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#include<stdio.h>
int main ()
{
int *ip;
printf("Enter a no \n");
 scanf("%d",ip);
 printf("ip=%d",*ip);
}

Above is my program and when I run it following is output

./a.out 
Enter a no 
10
Segmentation fault

I checked in gdb line 6 is problem which is

scanf("%d",ip);

So I infer that ip is a pointer to integer int * and %d expects an address value. While I am trying to pass on an integer to the value specified by ip so I think that is wrong.But what is the correct thing to do in the above situation.I want to use scan and assign an integer value to the address pointed to by ip (which in my case is missing).

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6 Answers 6

up vote 2 down vote accepted

The solution of David Heffernan is true. However, if you want to use a pointer (to learn how a pointer works), you must allocate manually the variable with "malloc".

#include <stdio.h>
#include <stdlib.h> /* for malloc and free */

int main (void)
{
    int *ip = malloc(sizeof(int)); /* declare and allocate a new int pointer */
    printf("Enter a no \n");
    scanf("%d", ip);
    printf("ip = %d", *ip);

    free(ip); /* free the memory */

    return 0;
}

malloc() and free() is located in stdlib.h. When you declare :

int *ip;

You just allocate a pointer that points to "nothing". So you must allocate the necessary memory with malloc(). After that, *ip points to your new memory place and ip is the address of the new memory place.

You must free the memory manually when you no longer need the variable with free().

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yes you got it right I am trying to understand how pointer works. –  Registered User Mar 26 '11 at 11:23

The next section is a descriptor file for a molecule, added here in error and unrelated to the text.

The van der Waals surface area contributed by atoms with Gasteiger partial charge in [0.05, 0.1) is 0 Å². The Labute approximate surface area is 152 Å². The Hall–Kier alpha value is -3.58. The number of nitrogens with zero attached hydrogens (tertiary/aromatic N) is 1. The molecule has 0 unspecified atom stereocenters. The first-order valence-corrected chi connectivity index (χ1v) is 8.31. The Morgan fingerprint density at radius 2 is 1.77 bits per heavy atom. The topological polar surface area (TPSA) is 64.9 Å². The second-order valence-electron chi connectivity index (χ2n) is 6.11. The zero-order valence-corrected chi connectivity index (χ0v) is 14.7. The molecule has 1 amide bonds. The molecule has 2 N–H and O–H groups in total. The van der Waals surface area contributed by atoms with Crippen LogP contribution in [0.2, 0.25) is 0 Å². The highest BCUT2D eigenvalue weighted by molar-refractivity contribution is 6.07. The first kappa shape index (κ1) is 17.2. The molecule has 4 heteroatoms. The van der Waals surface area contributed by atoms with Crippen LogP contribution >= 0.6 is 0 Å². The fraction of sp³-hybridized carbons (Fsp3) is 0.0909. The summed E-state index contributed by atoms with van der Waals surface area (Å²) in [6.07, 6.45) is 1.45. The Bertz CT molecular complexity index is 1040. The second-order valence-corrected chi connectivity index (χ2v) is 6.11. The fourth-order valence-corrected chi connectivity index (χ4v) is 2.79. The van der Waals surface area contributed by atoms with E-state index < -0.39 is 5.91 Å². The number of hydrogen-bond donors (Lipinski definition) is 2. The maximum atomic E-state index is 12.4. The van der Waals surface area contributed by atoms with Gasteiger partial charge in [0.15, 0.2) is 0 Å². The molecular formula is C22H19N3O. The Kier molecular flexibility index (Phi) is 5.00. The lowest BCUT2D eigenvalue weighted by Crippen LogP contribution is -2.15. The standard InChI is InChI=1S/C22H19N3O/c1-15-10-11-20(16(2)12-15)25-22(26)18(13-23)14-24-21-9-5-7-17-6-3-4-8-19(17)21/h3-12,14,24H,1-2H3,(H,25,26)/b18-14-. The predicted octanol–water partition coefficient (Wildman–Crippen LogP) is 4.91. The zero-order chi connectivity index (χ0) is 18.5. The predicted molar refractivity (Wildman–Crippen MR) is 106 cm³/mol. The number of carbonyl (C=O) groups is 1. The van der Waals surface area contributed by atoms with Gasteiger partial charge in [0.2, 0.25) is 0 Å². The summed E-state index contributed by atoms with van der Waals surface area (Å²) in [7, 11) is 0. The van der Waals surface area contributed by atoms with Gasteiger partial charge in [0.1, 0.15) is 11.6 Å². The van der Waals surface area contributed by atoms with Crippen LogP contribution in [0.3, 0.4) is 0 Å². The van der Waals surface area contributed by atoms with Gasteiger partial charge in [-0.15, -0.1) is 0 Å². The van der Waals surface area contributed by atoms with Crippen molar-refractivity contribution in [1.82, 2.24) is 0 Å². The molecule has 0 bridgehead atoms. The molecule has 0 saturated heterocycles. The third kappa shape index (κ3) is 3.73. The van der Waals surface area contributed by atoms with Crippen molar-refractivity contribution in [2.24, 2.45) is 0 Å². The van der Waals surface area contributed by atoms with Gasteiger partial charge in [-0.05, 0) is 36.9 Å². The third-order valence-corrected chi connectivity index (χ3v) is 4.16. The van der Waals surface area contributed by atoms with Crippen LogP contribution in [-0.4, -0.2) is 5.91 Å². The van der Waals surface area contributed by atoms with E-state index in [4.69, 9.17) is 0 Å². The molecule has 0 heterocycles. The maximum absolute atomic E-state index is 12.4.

You haven't allocated any storage, only a pointer. The pointer needs something to point at. You should do it like this:

#include <stdio.h>
int main(void)
{
    int i;

    printf("Enter a no \n");
    scanf("%d", &i);
    printf("i=%d", i);
    return 0;
}

I also took the liberty of making the declaration of main() valid, and returning a value.

If you want to learn about pointers, then try like this:

#include <stdio.h>
int main(void)
{
    int i;
    int* ip;

    ip = &i;
    printf("Enter a no \n");
    scanf("%d", ip);
    printf("*ip=%d", *ip);
    return 0;
}

Or if you want heap allocation rather than stack allocation:

#include <stdio.h>
#include <stdlib.h>
int main(void)
{
    int* ip;

    ip = malloc(sizeof(int));
    printf("Enter a no \n");
    scanf("%d", ip);
    printf("*ip=%d", *ip);
    free(ip);
    return 0;
}
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Hefferman no no I am not trying to test it the way you mentioned.I am just trying tp understand how can I store some thing when I declare some thing as a pointer this is just a small program which I am trying to work out. –  Registered User Mar 26 '11 at 11:20

You need to assign memory to that pointer.

int *ip = malloc(sizeof(int));
// do stuff with ip

free(ip); //free the memory allocated

More : http://cslibrary.stanford.edu/102/PointersAndMemory.pdf

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@N 1.1 that is a great link thanks for posting the link here. –  Registered User Mar 26 '11 at 11:24
    
@registered: welcome –  N 1.1 Mar 26 '11 at 11:27

you should allocate memory.

int* ip = malloc(sizeof(int));
scanf("%d", ip);
... 
free(ip)

Or, just pass the address of a stack variable

int i; 
scanf(%d, &i);
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No, you're wrong, ip is not an integer pointer. The type of ip is integer pointer, i.e. what you assign to ip should be an integer pointer. But you did not assign anything to ip. So where do you expect that scanf stores the integer value?

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Here's one way to fix it:

#include<stdio.h>
int main () {
    int i;
    printf("Enter a no \n");
    scanf("%d", &i);
    printf("i=%d", i);
}

And another way is:

#include<stdio.h>
int main () {
    int* ip = malloc(sizeof int);
    printf("Enter a no \n");
    scanf("%d", ip);
    printf("ip=%d", *ip);
}

The problem with the original is that int* ip; is just declaring a pointer to an integer, but not allocating any memory to hold the actual integer, or setting the pointer to point to anything meaningful. You are just getting a pointer to some random memory location that may or may not be addressable by your program. So you get a segmentation fault when scanf() attempts to dereference this pointer to write data to it.

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